Group Created with Sketch.
Volume 24 No. 116


The SEC yesterday formally announced that Bridgestone Arena will host 12 consecutive SEC basketball tournaments -- a mix of men's and women's events -- beginning in '15, and SEC Commissioner Mike Slive said the conference has a "significant comfort zone with Nashville," according to David Climer of the Nashville TENNESSEAN. Slive added, "It's a great fit for our fans." The new agreement includes "nine men's and three women's" conference tournaments. By the time the contract expires, Nashville "will have played host to the SEC Tournament -- either men's or women's -- 21 out of 26 years," dating back to '01. Just as Atlanta has "became the home of the SEC Championship Game in football, Music City is now the conference's hoops headquarters." Climer writes Slive "identified Nashville as the ideal anchor for SEC tournaments and set the mechanism in motion to get it done." Slive: "With the football championship game in Atlanta, we have found that fans get comfortable with where to go, how to get there, where to stay and all those things" (Nashville TENNESSEAN, 10/16).'s Brett McMurphy reported St. Louis and Tampa likely "will split" the '18 and '22 men's tournaments, while the Georgia Dome "already had been awarded" the '14 event. Slive said that the reason the SEC was looking for a primary home for its men's basketball tournament is "because of the success of the league's permanent sites in football and baseball" (, 10/15).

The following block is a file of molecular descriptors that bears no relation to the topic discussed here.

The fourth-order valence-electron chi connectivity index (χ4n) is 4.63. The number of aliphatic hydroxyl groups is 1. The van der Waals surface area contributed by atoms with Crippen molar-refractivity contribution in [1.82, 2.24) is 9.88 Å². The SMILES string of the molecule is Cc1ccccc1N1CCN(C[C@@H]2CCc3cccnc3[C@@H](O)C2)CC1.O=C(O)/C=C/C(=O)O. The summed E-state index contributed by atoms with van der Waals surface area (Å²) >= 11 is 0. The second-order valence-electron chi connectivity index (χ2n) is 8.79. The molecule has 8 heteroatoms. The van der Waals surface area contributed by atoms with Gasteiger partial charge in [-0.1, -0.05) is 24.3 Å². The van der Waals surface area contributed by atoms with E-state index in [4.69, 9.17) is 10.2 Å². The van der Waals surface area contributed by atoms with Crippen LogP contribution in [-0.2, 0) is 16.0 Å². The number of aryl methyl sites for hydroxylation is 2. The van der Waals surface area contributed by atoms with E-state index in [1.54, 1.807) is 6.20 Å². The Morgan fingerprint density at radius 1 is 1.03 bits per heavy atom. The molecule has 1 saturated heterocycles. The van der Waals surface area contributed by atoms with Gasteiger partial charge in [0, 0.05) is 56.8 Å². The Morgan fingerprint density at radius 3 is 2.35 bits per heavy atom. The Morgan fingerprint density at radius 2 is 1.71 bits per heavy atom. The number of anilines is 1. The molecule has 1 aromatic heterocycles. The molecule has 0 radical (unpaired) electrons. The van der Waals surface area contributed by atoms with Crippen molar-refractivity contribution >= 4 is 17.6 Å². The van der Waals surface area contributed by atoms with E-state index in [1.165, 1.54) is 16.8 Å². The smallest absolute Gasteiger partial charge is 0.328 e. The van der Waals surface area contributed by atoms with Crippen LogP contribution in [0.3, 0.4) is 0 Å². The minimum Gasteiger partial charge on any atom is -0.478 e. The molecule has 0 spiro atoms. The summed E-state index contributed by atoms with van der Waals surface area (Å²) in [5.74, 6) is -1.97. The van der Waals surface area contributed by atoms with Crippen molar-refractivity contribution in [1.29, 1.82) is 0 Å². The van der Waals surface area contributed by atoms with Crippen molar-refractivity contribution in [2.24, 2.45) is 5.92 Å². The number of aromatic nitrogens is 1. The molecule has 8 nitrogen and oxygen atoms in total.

ALL A DREAM ABOUT TENNESSEE: In Memphis, Kyle Veazey writes, "I don't know to what degree Memphis interests were pursuing the SEC in this most recent run; I suspect the league has had its focus on Nashville and only Nashville for quite some time." Because FedExForum was not selected for the SEC tourney, it "keeps the building open for future American Athletic Conference tournaments." But SEC tournaments "would surely mean more to Downtown and more to the local economy than any future AAC tournaments" (Memphis COMMERCIAL APPEAL, 10/16).

Stats LLC has struck a one-year deal with Duke Univ. to install its SportVU motion tracking system at Cameron Indoor Stadium and the Krzyzewski Center for use by the men's basketball program. The deal marks the first deployment of SportVU analytics in the collegiate ranks after an initial entry in pro basketball and the recent agreement between Stats and the NBA to use the technology leaguewide. Like the NBA deal, Duke will use SportVU to create a wide range of advanced, location and speed-based statistics, including ball possession data, shot arc, and floor spacing efficiency. Duke will also use SportVU in its practices, something NBA teams have not yet done. As its NBA business for SportVU has advanced, Stats for some time has targeted college basketball as an additional growth avenue. "The college ranks obviously are taking a lot of cues from the pros and have seen the kind of success that's been achieved with SportVU already," said Stats Senior VP/Sports Solutions Brian Kopp. "So we see a lot of opportunity in colleges, certainly in the NBA arenas where colleges also play where we already have the camera systems installed." Financial terms were not disclosed for the deal, which was first reported by the Wall Street Journal. However, sources said the agreement is worth somewhat less than the roughly $100,000 per year NBA teams had been paying individually for SportVU prior to last month's completion of the leaguewide deal. The Duke deal was fueled in part by Charlie Rohlf, a developer at Stats that was a student manager for the basketball program as an undergraduate and has maintained close ties with the school.